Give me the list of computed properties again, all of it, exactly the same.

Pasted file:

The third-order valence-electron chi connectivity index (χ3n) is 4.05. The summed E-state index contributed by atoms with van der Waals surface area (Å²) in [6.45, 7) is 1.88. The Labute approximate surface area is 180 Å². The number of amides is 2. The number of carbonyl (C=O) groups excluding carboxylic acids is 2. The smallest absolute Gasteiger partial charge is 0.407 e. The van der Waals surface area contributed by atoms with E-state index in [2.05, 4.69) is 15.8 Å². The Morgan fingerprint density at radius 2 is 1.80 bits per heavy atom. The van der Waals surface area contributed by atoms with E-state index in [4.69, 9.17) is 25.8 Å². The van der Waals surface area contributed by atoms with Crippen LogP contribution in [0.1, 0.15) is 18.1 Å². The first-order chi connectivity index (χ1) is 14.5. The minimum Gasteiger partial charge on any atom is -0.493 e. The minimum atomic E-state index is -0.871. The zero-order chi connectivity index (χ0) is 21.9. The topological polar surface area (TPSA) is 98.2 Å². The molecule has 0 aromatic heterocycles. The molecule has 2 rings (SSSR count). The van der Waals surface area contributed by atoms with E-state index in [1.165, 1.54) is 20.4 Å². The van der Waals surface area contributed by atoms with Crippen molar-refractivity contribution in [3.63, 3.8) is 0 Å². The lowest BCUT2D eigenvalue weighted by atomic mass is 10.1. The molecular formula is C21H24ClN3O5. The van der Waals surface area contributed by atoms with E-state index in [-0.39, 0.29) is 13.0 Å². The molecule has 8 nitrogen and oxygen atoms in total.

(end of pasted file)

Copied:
The third-order valence-electron chi connectivity index (χ3n) is 4.05. The summed E-state index contributed by atoms with van der Waals surface area (Å²) in [6.45, 7) is 1.88. The Labute approximate surface area is 180 Å². The number of amides is 2. The number of carbonyl (C=O) groups excluding carboxylic acids is 2. The smallest absolute Gasteiger partial charge is 0.407 e. The van der Waals surface area contributed by atoms with E-state index in [2.05, 4.69) is 15.8 Å². The Morgan fingerprint density at radius 2 is 1.80 bits per heavy atom. The van der Waals surface area contributed by atoms with E-state index in [4.69, 9.17) is 25.8 Å². The van der Waals surface area contributed by atoms with Crippen LogP contribution in [0.1, 0.15) is 18.1 Å². The first-order chi connectivity index (χ1) is 14.5. The minimum Gasteiger partial charge on any atom is -0.493 e. The minimum atomic E-state index is -0.871. The zero-order chi connectivity index (χ0) is 21.9. The topological polar surface area (TPSA) is 98.2 Å². The molecule has 0 aromatic heterocycles. The molecule has 2 rings (SSSR count). The van der Waals surface area contributed by atoms with E-state index in [1.165, 1.54) is 20.4 Å². The van der Waals surface area contributed by atoms with Crippen molar-refractivity contribution in [3.63, 3.8) is 0 Å². The lowest BCUT2D eigenvalue weighted by atomic mass is 10.1. The molecular formula is C21H24ClN3O5. The van der Waals surface area contributed by atoms with E-state index in [-0.39, 0.29) is 13.0 Å². The molecule has 8 nitrogen and oxygen atoms in total.